Career Bay

35 Toughest Interview Questions With Answers

Best Answers for the Hardest Interview Questions


There are the basic interview questions that almost every hiring manager asks. There are also interview questions that are much more challenging to answer.

Some are trick questions, others are designed to put you on the spot to see how you react, and others don’t have a right or wrong answer. With those, how you respond is as important as what you say when you answer.

Here are some of the toughest interview questions that employers ask, along with advice on how to respond and sample answers.

35 Tough Interview Questions With Answers

A – G

H – M

N – S
T – Z

What to Do if You Don’t Have an Answer

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 How I Hire: Values First
By Kay Krill, President & CEO, ANN Inc
September 24, 2013
I love what I do. I was fortunate enough early on in my career to discover a love for fashion and retail, and to this day, I wake up every day excited about what lies ahead. Retailing is hard work, but it has taken my career on a journey that has been amazing and fulfilling.

One of the most important things that I have learned on this journey is that you have to surround yourself with the right people in the right positions to ensure success. As the CEO of a nearly $2.5 billion public company, leading approximately 20,000 associates, I rely on my teams to help me deliver on our mission and purpose as a company. ANN INC. is the company it is today because we are comprised of people who excel at what they do, but see themselves as doing more than making and selling clothes. They see something bigger: a chance to inspire and connect with women to put their best selves forward, an opportunity to build relationships, and to work with like-minded people on a close-knit team. And, yes, they are also having fun while doing all of the above.

With that in mind, when considering candidates to join our team, I generally think about four things: passionauthenticityhumility andshared values.

I have a very close friend who worked as an associate in a bank and then in stores after college. Next, he moved to selling clothes in specialty stores, but he never loved it. One day, he was asked to help someone design and decorate their home. He did a fantastic job and quickly realized that he was finally doing what he loved. He found his passion. Passionate people love what they do and are excited about it. You can hear it when they talk about their work, you can feel it when you are around them, and you can see it in their results.

Experience, education and skill are important, but I also look for passion when I talk to candidates.

A leader I admire once said that great leadership is the perfect blend of personal humility and professional will. I believe that to be true. You get far more support and loyalty by being authentic and forthright. I want the leaders on our teams to do what they say and say what they mean.

That’s why I look for humility and authenticity in the candidates I meet. I believe that everyone counts and everyone leads. There should not be any “peacocks” at ANN INC. One of my favorite sayings is, “a peacock today is a feather duster tomorrow.” We all need to be humble and proud of our work — but not boastful of our success.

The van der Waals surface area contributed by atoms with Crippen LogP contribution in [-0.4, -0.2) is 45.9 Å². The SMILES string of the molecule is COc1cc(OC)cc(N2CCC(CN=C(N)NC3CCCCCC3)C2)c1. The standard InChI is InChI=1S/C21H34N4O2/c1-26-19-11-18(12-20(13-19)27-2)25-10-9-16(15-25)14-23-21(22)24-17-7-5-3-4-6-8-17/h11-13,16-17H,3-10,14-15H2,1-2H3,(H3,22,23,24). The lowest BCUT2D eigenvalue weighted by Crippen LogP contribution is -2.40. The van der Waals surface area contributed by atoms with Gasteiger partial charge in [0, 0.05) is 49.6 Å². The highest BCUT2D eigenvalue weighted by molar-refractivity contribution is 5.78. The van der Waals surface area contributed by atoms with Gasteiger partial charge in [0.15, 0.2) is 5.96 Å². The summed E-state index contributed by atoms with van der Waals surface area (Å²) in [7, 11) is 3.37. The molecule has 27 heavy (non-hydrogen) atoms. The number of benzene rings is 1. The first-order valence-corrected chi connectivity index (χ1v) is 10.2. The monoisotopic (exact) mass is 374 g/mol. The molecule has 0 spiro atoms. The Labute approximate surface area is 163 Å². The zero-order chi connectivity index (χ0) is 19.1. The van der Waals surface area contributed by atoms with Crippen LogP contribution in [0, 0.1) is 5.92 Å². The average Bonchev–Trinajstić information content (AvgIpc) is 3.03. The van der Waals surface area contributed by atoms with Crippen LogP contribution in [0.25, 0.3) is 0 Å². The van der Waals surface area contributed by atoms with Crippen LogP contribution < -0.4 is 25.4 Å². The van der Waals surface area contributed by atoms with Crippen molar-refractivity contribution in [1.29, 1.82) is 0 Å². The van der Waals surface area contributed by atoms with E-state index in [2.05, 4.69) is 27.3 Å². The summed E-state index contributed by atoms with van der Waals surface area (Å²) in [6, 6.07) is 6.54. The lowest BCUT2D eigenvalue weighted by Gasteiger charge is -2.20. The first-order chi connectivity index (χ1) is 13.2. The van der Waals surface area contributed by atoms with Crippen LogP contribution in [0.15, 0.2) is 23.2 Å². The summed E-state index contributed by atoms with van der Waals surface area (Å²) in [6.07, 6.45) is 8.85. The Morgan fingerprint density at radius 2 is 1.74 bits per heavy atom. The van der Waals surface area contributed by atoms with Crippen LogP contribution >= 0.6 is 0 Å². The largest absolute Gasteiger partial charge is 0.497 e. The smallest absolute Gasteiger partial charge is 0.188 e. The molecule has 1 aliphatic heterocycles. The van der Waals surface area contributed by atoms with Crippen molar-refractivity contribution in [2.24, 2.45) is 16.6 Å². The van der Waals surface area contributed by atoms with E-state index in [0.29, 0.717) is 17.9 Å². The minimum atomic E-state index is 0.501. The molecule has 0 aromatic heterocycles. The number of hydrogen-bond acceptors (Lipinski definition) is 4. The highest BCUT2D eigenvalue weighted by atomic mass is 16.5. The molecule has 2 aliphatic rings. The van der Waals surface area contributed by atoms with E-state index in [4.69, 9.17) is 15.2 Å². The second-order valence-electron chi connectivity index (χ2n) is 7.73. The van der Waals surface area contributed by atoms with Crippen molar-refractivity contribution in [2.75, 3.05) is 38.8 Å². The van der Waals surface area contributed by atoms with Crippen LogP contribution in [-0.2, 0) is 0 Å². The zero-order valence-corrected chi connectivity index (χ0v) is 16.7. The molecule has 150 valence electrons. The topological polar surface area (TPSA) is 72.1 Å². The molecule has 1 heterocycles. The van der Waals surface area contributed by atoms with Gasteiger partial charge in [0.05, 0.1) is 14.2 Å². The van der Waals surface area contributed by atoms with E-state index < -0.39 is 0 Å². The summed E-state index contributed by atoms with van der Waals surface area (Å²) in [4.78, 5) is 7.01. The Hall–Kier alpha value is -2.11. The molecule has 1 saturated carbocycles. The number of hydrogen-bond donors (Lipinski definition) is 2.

I also place a lot of emphasis on shared values. When making hiring decisions, both my teams and I start with the core belief that cultural fit is everything. “Fit” might not come across in a job description, but candidates who fit feel strongly connected with all things the company stands for. At ANN INC., candidates who fit feel connected with all things a woman values, believes in, supports, defends, embraces, and loves. They are relationship builders, team players, and believers in fashion first and people always. Those one-in-a-million candidates are the ones we covet because they are capable of shaping an experience that will make someone’s day and inspire her to look, feel and be her best.

I happen to think that our company is a special place filled with unique and passionately dedicated associates. I recall a quote from the late Steve Jobs. He said, “The only way to do great work is to love what you do”…the only thing I would add to that is, “and where you do it.”


Tips to spruce up your Resume


Ask a Recruiter

Is there any value in an unpaid internship?

JULIE LABRIE: Published Tuesday, Dec. 11 2012, 7:00 PM EST

The Question:

Do you see value in taking unpaid internships? Would you recommend that students who are having a hard time getting a job in their field take on relevant unpaid internships? Or is that just a way to sell yourself (and your pocketbook) short?

The Answer:

Unpaid internships can be worthwhile if both the company and the intern use the opportunity in the right way. The intern can benefit from networking opportunities, listing real world experience on his or her résumé, and gaining valuable on-the-job training. The company can benefit by having a new person share fresh perspectives on the business, having additional hands-on support, and giving back to the community by investing in new talent.

The challenge with unpaid internships however, is that some companies take….


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